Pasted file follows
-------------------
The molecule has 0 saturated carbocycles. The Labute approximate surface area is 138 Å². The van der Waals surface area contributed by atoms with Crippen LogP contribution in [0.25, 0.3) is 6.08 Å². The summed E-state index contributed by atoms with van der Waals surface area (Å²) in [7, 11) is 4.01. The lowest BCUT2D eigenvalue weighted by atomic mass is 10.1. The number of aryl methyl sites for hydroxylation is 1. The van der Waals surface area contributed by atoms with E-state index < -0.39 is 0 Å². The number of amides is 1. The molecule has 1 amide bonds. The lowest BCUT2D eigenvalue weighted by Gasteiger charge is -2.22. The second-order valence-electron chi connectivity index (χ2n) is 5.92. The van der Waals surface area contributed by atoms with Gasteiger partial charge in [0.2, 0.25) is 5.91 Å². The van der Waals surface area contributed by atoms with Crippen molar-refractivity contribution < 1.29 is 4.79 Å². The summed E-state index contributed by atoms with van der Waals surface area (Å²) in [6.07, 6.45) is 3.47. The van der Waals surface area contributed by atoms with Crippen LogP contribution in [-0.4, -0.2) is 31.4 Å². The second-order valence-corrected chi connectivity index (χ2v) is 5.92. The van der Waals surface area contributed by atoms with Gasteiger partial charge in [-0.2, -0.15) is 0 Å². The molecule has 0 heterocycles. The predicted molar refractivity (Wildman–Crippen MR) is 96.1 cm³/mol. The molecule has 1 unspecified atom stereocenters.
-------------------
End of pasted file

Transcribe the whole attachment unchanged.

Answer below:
The molecule has 0 saturated carbocycles. The Labute approximate surface area is 138 Å². The van der Waals surface area contributed by atoms with Crippen LogP contribution in [0.25, 0.3) is 6.08 Å². The summed E-state index contributed by atoms with van der Waals surface area (Å²) in [7, 11) is 4.01. The lowest BCUT2D eigenvalue weighted by atomic mass is 10.1. The number of aryl methyl sites for hydroxylation is 1. The van der Waals surface area contributed by atoms with E-state index < -0.39 is 0 Å². The number of amides is 1. The molecule has 1 amide bonds. The lowest BCUT2D eigenvalue weighted by Gasteiger charge is -2.22. The second-order valence-electron chi connectivity index (χ2n) is 5.92. The van der Waals surface area contributed by atoms with Gasteiger partial charge in [0.2, 0.25) is 5.91 Å². The van der Waals surface area contributed by atoms with Crippen molar-refractivity contribution < 1.29 is 4.79 Å². The summed E-state index contributed by atoms with van der Waals surface area (Å²) in [6.07, 6.45) is 3.47. The van der Waals surface area contributed by atoms with Crippen LogP contribution in [-0.4, -0.2) is 31.4 Å². The second-order valence-corrected chi connectivity index (χ2v) is 5.92. The van der Waals surface area contributed by atoms with Gasteiger partial charge in [-0.2, -0.15) is 0 Å². The molecule has 0 heterocycles. The predicted molar refractivity (Wildman–Crippen MR) is 96.1 cm³/mol. The molecule has 1 unspecified atom stereocenters.